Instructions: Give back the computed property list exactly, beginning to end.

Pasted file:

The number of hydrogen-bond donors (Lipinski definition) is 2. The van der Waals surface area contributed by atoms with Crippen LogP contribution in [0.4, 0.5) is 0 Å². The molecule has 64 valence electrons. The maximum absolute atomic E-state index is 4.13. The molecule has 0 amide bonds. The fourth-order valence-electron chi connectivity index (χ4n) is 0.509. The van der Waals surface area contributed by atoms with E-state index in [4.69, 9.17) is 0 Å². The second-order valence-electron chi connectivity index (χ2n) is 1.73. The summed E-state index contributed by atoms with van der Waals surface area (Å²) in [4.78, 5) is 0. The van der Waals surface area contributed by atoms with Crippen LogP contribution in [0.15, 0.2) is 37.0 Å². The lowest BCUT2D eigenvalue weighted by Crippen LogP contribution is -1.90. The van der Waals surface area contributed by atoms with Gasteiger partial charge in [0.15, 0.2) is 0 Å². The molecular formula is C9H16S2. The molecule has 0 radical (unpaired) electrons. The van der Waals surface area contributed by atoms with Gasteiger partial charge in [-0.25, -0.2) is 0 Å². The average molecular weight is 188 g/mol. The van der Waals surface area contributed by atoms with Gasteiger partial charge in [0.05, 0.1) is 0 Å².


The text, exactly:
The number of hydrogen-bond donors (Lipinski definition) is 2. The van der Waals surface area contributed by atoms with Crippen LogP contribution in [0.4, 0.5) is 0 Å². The molecule has 64 valence electrons. The maximum absolute atomic E-state index is 4.13. The molecule has 0 amide bonds. The fourth-order valence-electron chi connectivity index (χ4n) is 0.509. The van der Waals surface area contributed by atoms with E-state index in [4.69, 9.17) is 0 Å². The second-order valence-electron chi connectivity index (χ2n) is 1.73. The summed E-state index contributed by atoms with van der Waals surface area (Å²) in [4.78, 5) is 0. The van der Waals surface area contributed by atoms with Crippen LogP contribution in [0.15, 0.2) is 37.0 Å². The lowest BCUT2D eigenvalue weighted by Crippen LogP contribution is -1.90. The van der Waals surface area contributed by atoms with Gasteiger partial charge in [0.15, 0.2) is 0 Å². The molecular formula is C9H16S2. The molecule has 0 radical (unpaired) electrons. The van der Waals surface area contributed by atoms with Gasteiger partial charge in [-0.25, -0.2) is 0 Å². The average molecular weight is 188 g/mol. The van der Waals surface area contributed by atoms with Gasteiger partial charge in [0.05, 0.1) is 0 Å².